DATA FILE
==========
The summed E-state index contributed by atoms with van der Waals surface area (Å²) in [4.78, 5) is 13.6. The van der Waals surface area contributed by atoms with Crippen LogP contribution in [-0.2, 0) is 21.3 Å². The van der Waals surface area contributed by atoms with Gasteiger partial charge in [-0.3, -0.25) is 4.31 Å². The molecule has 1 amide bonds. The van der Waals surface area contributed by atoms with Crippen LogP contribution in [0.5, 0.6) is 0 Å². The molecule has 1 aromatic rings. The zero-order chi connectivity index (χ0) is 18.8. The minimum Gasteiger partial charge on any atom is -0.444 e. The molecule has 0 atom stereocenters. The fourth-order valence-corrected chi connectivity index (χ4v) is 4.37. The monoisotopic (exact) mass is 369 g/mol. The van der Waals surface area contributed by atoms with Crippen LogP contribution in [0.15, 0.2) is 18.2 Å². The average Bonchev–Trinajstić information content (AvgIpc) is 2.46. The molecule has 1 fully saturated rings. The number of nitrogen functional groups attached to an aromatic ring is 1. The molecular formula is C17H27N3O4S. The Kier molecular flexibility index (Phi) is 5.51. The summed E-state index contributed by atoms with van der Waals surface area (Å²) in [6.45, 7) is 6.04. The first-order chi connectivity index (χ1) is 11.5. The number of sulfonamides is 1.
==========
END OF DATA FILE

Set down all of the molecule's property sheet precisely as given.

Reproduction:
The summed E-state index contributed by atoms with van der Waals surface area (Å²) in [4.78, 5) is 13.6. The van der Waals surface area contributed by atoms with Crippen LogP contribution in [-0.2, 0) is 21.3 Å². The van der Waals surface area contributed by atoms with Gasteiger partial charge in [-0.3, -0.25) is 4.31 Å². The molecule has 1 amide bonds. The van der Waals surface area contributed by atoms with Crippen LogP contribution in [0.5, 0.6) is 0 Å². The molecule has 1 aromatic rings. The zero-order chi connectivity index (χ0) is 18.8. The minimum Gasteiger partial charge on any atom is -0.444 e. The molecule has 0 atom stereocenters. The fourth-order valence-corrected chi connectivity index (χ4v) is 4.37. The monoisotopic (exact) mass is 369 g/mol. The van der Waals surface area contributed by atoms with Crippen LogP contribution in [0.15, 0.2) is 18.2 Å². The average Bonchev–Trinajstić information content (AvgIpc) is 2.46. The molecule has 1 fully saturated rings. The number of nitrogen functional groups attached to an aromatic ring is 1. The molecular formula is C17H27N3O4S. The Kier molecular flexibility index (Phi) is 5.51. The summed E-state index contributed by atoms with van der Waals surface area (Å²) in [6.45, 7) is 6.04. The first-order chi connectivity index (χ1) is 11.5. The number of sulfonamides is 1.